Monday, November 1, 2010


Last week was the first week of classes. I genuinely missed my students all summer. I was delighted to issue a book to each one as part of our first assignment: A class book club. 

Six students not only missed the first class but also the chance to get their books to read before class the next week. One student called me to collect a book and I marched to campus on Sunday morning (a work day) at 8:30 am to deliver it to him. The assignment is due tomorrow. Only this evening I received a call from one of my students who politely asked if we had class this week. My first response was a resounding, "YES, of course we have class!!!" Then I remembered. T.I.A.: This is Africa. I retracted my statement, and returned the question to my student. "Do we have class tomorrow?" 

My student then explained that they had all gone to campus this morning and saw a notice announcing that all classes were cancelled due to some reason or another. I thanked my student for this valuable information and told him I would find out and get back to him. I called the head of the department and learned that classes are cancelled. Oh students, I would be lost without you!!! At least in this case, my thoughtful student's courtesy-call saved me time and money.  Our book club will have to wait until next week!

All That Glitters

It started with a drum beat. A small crowd gathered as they watched the car approaching. Finally, a woman in white emerged from the car, led in the arms of two women- her new mother-in-law and her sister. She arrived only yesterday from Gaza. She is eighteen-years-old and came here to start a new chapter in her life.

I am thankful to my friends for inviting me to join their celebration. Since the festivities ended, I keep wondering if life in Nouakchott will be better than life in Gaza. I guess our new bride will soon find out the answer. 

I hope that it will be a resounding YES. With a ceremony overflowing with gold, diamonds, and icing, it seems that things are off to a magnificent start. 

Sunday, October 31, 2010

Happy Halloween

Amoeba medicine metallic taste + lots of candy + orange juice = Halloween 2010

Tuesday, October 26, 2010

Different Colors, One Person

One of my favorite things about living in Crown Heights, Brooklyn was sitting out on the stoop and watching the world go by. Eating a double with some sorrel made it even sweeter. The best part was getting all the neighborhood news from my friends around the block.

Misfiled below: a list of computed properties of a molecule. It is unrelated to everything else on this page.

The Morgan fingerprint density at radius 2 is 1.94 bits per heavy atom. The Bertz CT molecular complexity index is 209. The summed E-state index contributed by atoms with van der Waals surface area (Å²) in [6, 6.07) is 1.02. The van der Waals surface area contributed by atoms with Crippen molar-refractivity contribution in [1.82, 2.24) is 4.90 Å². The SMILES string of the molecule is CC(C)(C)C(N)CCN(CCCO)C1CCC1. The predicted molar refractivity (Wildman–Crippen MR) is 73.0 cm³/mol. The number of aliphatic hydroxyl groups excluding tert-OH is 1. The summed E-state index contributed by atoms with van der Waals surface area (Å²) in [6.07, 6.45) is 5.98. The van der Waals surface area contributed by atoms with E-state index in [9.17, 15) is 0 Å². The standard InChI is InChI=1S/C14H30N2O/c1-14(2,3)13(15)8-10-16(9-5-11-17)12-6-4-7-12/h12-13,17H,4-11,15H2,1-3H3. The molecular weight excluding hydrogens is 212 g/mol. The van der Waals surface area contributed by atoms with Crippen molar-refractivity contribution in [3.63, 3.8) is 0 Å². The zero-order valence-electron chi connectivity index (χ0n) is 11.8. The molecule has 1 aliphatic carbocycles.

I haven't exactly found that in Mauritania, but talking to the neighbors' guards, listening to Lucky Dube, and drinking sticky, sweet, and strong cups of hot tea has been a nice substitute.

Tonight's conversation was particularly funny, with my neighbors discussing about whether or not it is good to use skin bleach creams. This is one of my favorite issues to discuss, and I never get tired of explaining the many perils of these products. 

My dear friend, nicknamed the "President," responded that to be White was "not good." He elaborated, exclaiming, "Delia, ah! Delia is never the same color. The Delia you see now is NOT the same Delia you see in the morning!" 

Evidently I am a chameleon. I have been laughing all night about President's perceptive observations. I understood his message to be that we should be proud in the skin we are in. I am so lucky to have funny and honest conversations with my neighbors. I keep thinking about what would come up in conversation in Brooklyn about this issue? It would definitely be equally enlightening. I will fall asleep tonight singing this classic number and thinking about the President's wise words...

Monday, October 25, 2010

Beware of Women with Slingshots

I just returned from a long weekend in a small village. Within hours of arriving I was ushered off to the fields so that my proud hosts could show me their intense efforts from the planting season. While they were struggling under the heat of the sun, I was in New York visiting their husbands, fathers, and cousins, the people they need the most to help them during this time of immense work.

As we approached the fields, I heard yelling and shouting. Walking through the maze of millet,  I could hear voices all around me. My guides (an army of children) started grabbing the stalks and eating the inside, which resembled cane sugar. Everyone seemed excited to be in the fields, occupied with munching and looking for additional treats. Finally an old friend appeared from the stalks, in one hand a sling shot and in another a handful of dirt. She welcomed me with a big smile and then showed me how she uses the slingshot to scare away the birds. 

With the millet almost ready for harvest, the birds have arrived uninvited to join in the feast. The women of the village work in shifts to make sure they don't take off with their crop. The birds worked in a group to swoop down on their targets and the women yelled and shouted to stake their claim to their crops. This game lasts all day, from the time the millet starts to mature to the day the last stalk is harvested. The birds know to beware of women with slingshots! 

There are many crops to protect against the birds. A quick walk revealed:




Black eyed peas

Of course as we moved along we also took some of the treasures we found to take home and eat later! If it is women vs. birds, I would say that this time the women won! Sweet victory!

Wednesday, October 20, 2010

Economic Exile